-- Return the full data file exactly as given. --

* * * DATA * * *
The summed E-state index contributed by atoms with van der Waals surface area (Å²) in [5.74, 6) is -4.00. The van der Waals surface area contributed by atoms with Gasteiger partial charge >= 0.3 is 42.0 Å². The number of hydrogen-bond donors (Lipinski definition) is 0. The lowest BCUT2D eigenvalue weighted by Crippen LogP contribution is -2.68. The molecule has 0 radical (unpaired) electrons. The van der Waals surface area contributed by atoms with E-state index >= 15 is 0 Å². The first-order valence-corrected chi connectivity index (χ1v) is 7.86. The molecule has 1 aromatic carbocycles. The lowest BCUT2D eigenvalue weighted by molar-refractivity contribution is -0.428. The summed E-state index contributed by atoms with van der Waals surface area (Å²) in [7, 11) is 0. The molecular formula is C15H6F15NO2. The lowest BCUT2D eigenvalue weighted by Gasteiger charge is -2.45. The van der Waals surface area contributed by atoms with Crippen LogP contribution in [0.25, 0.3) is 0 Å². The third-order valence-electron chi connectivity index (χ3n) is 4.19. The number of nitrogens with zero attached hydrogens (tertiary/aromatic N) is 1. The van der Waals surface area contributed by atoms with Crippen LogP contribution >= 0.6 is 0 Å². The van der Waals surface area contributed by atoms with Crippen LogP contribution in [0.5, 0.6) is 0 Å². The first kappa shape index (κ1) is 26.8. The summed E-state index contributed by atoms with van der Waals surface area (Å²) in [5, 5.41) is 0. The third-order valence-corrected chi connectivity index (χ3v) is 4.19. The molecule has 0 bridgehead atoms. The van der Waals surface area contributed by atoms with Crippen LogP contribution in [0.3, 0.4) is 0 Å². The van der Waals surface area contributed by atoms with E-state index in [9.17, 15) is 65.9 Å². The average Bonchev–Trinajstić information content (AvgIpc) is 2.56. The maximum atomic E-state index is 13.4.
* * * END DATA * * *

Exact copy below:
The summed E-state index contributed by atoms with van der Waals surface area (Å²) in [5.74, 6) is -4.00. The van der Waals surface area contributed by atoms with Gasteiger partial charge >= 0.3 is 42.0 Å². The number of hydrogen-bond donors (Lipinski definition) is 0. The lowest BCUT2D eigenvalue weighted by Crippen LogP contribution is -2.68. The molecule has 0 radical (unpaired) electrons. The van der Waals surface area contributed by atoms with E-state index >= 15 is 0 Å². The first-order valence-corrected chi connectivity index (χ1v) is 7.86. The molecule has 1 aromatic carbocycles. The lowest BCUT2D eigenvalue weighted by molar-refractivity contribution is -0.428. The summed E-state index contributed by atoms with van der Waals surface area (Å²) in [7, 11) is 0. The molecular formula is C15H6F15NO2. The lowest BCUT2D eigenvalue weighted by Gasteiger charge is -2.45. The van der Waals surface area contributed by atoms with Crippen LogP contribution in [0.25, 0.3) is 0 Å². The third-order valence-electron chi connectivity index (χ3n) is 4.19. The number of nitrogens with zero attached hydrogens (tertiary/aromatic N) is 1. The van der Waals surface area contributed by atoms with Crippen LogP contribution >= 0.6 is 0 Å². The van der Waals surface area contributed by atoms with Crippen LogP contribution in [0.5, 0.6) is 0 Å². The first kappa shape index (κ1) is 26.8. The summed E-state index contributed by atoms with van der Waals surface area (Å²) in [5, 5.41) is 0. The third-order valence-corrected chi connectivity index (χ3v) is 4.19. The molecule has 0 bridgehead atoms. The van der Waals surface area contributed by atoms with Crippen LogP contribution in [0.3, 0.4) is 0 Å². The van der Waals surface area contributed by atoms with E-state index in [9.17, 15) is 65.9 Å². The average Bonchev–Trinajstić information content (AvgIpc) is 2.56. The maximum atomic E-state index is 13.4.